3. Ryzhenenkov, E.V. Globalizatsiya kak transnatsionalnaya integratsiya: Politicheskii, ekonomicheskii, kulturnyi vyzovy [Globalisation as transnational integration: Political, economic and cultural challenges]. Vestn. Novosib. Gos. Univ. 2006, 4, 71–76. [Google Scholar]
  4. Kultygin, V.P. Globalizatsiya evropeiskoi sotsialnoi sfery i sotsialnoi politiki [Globalisation of European social sphere and social policy]. Lichnost. Kult. Obs. 2000, 2, 106–123. [Google Scholar]
  5. Mikhailov, I.M. Formirovanie setevogo obshchestva i globalizatsiya [Network society formation and globalization]. Vestn. Mosk. Gos. Obl. Univ. 2015, 4, 36–45. [Google Scholar]
  6. Bobde, N.; Bhattacharya, B. Globalization fail—Barriers to free international trade. Int. J. Adv. Sci. Technol. 2020, 29, 1580–1590. [Google Scholar]
  7. Vigel, N.L. Identichnost i vyzovy globalizatsii [Identity and challenges of globalisation]. Sovrem. Nauchnye Issled. Innov. 2016, 12, 1312–1315. [Google Scholar]
  8. Shaliutina, N.V. Globalizatsiya i kulturnyi plyuralizm [Globalisation and cultrual pluralism]. Vestn. Nizhegorodskogo Univ. Im. N.I. Lobachevskogo 2007, 2, 198–202. [Google Scholar]
  9. Grevtseva, A.A. Kulturnaya globalizatsiya: Problemy i paradigmy [Cultural globalisation: Problems and paradigms]. Izv. Ross. Gos. Pedagog. Univ. Im. A. I. Gertsena 2008, 70, 145–149. [Google Scholar]
  10. Bondarenko, D.M. Natsiya v epokhu intensivnoi globalizatsii [Nation in the era of intense globalisation]. Vestn. Mosk. Gos. lingvisticheskogo Univ. Obs. Nauk. 2017, 3, 115–124. [Google Scholar]
  11. Ursul, A. Evolyutsiya tsennostei v kontekste globalizatsii. Res. Eur. J. Humanit. Soc. Sci. 2019, 2, 29–46. [Google Scholar]
  12. Bulganina, S.N.; Sazonova, E.K. Globalnyi potrebitel v kontekste setevykh vzaimodeistvii i marketingovykh kommu-nikatsii rossiiskogo biznesa [Global consumer in the context of network interactions and marketing communications of Russian business]. Ekon. Anal. Teor. i Prakt. 2015, 32, 39–47. [Google Scholar]
  13. Alikperova, N.V. Povedenie potrebitelei: Sovremennye realii i globalnye trendy [Consumption behaviours: Modern realia and global trends]. Gumanit. Nauk. Vestn. Finans. Univ. 2019, 4, 46–51. [Google Scholar] [CrossRef][Green Version]
  14. Shalnova, O.A. Globalizatsiya kak yavlenie i ee vliyanie na povedenie potrebitelei [The phenomenon of globalisation and its effects for consumer behaviours]. Ekon. Sist. 2016, 3, 2–4. [Google Scholar]
  15. Afzal, F.; Yunfei, S.; Sajid, M.; Afzal, F. Market Sustainability: A Globalization and Consumer Culture Perspective in the Chinese Retail Market. Sustainability 2019, 11, 575. [Google Scholar] [CrossRef][Green Version]
  16. Christensen, B.J.; Kowalczyk, C. (Eds.) Globalization: Strategies and Effects; Springer: Berlin, Germany, 2017. [Google Scholar]
  17. Shell, H.G.; Zheng, L. The Interaction Effects of Globalization and Institutions on International Capital Flows. Int. J. Econ. Financ. 2015, 7, 12–22. [Google Scholar] [CrossRef][Green Version]
  18. Caetano, J.; Caleiro, A.B. Have the Recent Dynamics of Economic Globalization Biased Social Justice in the European Union? In Handbook of Research on Social and Economic Development in the European Union; Bayar, Y., Ed.; IGI Global: Hershey, PA, USA, 2020; pp. 22–44. [Google Scholar]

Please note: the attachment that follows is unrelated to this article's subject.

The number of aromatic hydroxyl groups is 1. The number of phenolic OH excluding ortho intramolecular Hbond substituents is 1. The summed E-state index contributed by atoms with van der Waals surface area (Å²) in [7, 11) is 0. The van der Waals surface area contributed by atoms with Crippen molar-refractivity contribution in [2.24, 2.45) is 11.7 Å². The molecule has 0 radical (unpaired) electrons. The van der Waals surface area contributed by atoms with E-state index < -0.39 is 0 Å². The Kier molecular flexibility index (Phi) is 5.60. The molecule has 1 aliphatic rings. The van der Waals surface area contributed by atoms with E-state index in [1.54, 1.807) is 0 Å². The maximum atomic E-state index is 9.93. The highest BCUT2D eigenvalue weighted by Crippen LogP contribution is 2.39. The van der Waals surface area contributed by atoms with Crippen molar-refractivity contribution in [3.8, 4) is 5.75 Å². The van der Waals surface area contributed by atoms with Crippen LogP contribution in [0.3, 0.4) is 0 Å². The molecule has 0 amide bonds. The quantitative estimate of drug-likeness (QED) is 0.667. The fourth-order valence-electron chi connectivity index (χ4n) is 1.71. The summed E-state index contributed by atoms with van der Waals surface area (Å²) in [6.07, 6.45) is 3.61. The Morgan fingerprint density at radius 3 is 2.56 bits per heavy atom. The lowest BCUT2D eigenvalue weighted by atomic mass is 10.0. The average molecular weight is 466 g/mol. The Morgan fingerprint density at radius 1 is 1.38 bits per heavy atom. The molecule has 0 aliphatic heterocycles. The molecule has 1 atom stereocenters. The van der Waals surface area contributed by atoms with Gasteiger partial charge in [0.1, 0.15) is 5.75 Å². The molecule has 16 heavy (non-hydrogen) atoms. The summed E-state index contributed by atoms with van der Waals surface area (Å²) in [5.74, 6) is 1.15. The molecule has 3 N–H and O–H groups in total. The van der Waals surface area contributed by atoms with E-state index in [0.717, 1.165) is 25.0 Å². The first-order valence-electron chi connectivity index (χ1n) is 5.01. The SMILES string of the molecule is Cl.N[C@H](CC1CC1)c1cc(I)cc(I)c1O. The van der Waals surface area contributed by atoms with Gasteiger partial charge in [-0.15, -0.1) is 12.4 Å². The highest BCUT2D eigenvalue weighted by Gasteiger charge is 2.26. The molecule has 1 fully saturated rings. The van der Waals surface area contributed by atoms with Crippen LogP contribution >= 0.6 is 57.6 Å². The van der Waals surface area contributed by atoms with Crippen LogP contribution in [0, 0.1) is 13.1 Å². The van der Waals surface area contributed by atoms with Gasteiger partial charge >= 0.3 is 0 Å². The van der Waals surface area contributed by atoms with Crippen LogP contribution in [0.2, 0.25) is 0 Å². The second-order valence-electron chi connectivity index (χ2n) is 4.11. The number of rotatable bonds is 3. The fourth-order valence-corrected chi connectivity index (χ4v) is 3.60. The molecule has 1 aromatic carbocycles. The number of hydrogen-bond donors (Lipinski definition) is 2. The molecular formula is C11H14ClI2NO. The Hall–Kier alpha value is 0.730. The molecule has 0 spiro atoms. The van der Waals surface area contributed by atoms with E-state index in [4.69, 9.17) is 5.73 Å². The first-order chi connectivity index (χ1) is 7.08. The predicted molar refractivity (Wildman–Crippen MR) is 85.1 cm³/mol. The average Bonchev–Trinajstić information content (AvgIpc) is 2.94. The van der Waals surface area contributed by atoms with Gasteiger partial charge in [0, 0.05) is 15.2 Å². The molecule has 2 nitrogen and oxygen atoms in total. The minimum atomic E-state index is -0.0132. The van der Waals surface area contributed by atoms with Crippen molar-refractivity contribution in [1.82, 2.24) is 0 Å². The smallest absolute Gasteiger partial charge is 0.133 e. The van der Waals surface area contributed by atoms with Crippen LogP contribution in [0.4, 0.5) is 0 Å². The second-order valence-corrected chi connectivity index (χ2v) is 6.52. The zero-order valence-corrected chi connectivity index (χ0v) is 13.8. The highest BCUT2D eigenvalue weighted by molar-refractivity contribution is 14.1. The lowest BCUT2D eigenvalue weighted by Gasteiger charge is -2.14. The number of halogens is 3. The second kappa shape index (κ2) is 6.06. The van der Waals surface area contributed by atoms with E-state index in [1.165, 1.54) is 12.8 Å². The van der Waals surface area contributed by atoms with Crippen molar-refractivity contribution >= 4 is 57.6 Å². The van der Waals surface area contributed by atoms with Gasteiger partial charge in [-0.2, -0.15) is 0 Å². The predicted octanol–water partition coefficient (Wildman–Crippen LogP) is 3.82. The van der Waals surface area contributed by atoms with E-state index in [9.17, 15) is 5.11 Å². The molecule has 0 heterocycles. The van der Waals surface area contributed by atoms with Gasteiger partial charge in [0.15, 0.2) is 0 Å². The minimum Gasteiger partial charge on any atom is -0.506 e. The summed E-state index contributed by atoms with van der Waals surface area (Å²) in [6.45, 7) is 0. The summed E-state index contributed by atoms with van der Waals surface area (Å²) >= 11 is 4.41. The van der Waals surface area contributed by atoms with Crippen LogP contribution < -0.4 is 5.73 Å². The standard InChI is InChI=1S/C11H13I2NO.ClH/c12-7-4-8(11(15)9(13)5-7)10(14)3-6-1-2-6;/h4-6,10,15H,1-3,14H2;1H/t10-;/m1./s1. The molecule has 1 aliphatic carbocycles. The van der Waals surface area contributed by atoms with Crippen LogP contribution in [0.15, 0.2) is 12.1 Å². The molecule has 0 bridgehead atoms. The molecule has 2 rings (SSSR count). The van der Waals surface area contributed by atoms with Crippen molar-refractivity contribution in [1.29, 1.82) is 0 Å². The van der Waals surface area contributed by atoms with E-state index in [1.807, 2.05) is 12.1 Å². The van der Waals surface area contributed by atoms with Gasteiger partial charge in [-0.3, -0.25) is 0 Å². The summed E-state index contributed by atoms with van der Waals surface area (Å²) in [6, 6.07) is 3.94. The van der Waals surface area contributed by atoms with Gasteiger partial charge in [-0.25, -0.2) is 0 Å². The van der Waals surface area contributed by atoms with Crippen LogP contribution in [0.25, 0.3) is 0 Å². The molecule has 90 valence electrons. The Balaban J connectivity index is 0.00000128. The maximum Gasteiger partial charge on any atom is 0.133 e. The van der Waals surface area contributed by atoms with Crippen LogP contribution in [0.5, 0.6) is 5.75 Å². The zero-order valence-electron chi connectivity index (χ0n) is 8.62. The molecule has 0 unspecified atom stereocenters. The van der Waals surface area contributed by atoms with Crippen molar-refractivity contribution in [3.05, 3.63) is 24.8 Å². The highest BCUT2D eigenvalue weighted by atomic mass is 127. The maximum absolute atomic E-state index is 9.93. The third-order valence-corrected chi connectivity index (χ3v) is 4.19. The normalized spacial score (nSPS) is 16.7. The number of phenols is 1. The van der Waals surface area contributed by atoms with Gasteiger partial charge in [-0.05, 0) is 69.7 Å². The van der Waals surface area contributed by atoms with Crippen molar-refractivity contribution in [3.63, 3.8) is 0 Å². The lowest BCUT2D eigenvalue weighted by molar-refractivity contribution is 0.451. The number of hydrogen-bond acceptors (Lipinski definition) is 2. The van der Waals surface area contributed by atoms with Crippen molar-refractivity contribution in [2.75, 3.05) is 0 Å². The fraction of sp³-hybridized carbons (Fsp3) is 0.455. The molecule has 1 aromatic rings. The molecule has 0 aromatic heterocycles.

19. Bronnmann, J.; Smith, M.D.; Abbott, J.; Hay, C.J.; Næsje, T.F. Integration of a local fish market in Namibia with the global seafood trade: Implications for fish traders and sustainability. World Dev. 2020, 135, 105048. [Google Scholar] [CrossRef]
  20. Bergh, A.; Nilsson, T. Is Globalization Reducing Absolute Poverty? World Dev. 2014, 62, 42–61. [Google Scholar] [CrossRef]
  21. Witt, M.A. De-globalization: Theories, predictions, and opportunities for international business research. J. Int. Bus. Stud. 2019, 50, 1053–1077. [Google Scholar] [CrossRef][Green Version]
  22. Norbäck, P.-J.; Persson, L.; Douhan, R. Entrepreneurship policy and globalization. J. Dev. Econ. 2014, 110, 22–38. [Google Scholar] [CrossRef][Green Version]
  23. Mustafin, A.N.; Makhmutova, D.I. Role of international trade and supply chain management in economic development of countries. Int. J. Supply Chain Manag. 2019, 8, 512–516. [Google Scholar]
  24. Aleksina, S.B. Trends in the development of distribution and retail sales of consumer goods in the context of integration processes in the Russia’s trade. Int. J. Manag. 2020, 11, 232–243. [Google Scholar]
  25. Mayorova, E. Assessing the Corporate Social Responsibility of Retailers for Compliance with Consumer Expectations. In Proceedings of the 32nd International Business Information Management Association Conference, IBIMA 2018, Seville, Spain, 15–16 November 2018; pp. 1899–1904. [Google Scholar]
  26. Rahdari, A.; Sheehy, B.; Khan, H.Z.; Braendle, U.; Rexhepi, G.; Sepasi, S. Exploring global retailers’ corporate social responsibility performance. Heliyon 2020, 6, e04644. [Google Scholar] [CrossRef] [PubMed]
  27. Trembošová, M.; Dubcová, A.; Štubňová, M. The specifics of retail network’s spatial structure in the city of Žilina. Geogr. Cassoviensis 2019, 13, 228–245. [Google Scholar]
  28. Kabadurmus, O.; Erdogan, M.S. Sustainable, multimodal and reliable supply chain design. Ann. Oper. Res. 2020, 292, 47–70. [Google Scholar] [CrossRef]
  29. Postolache, A.G.; Nastase, M.; Vasilache, P.C.; Nastase, G. Globalization and environment. Qual. Access Success 2019, 20, 517–520. [Google Scholar]
  30. Sundaram, R.; Saouli, M.; Ziade, J. Free trade: A comprehensive strategy in a globalized world. Int. J. Manag. 2020, 11, 255–261. [Google Scholar]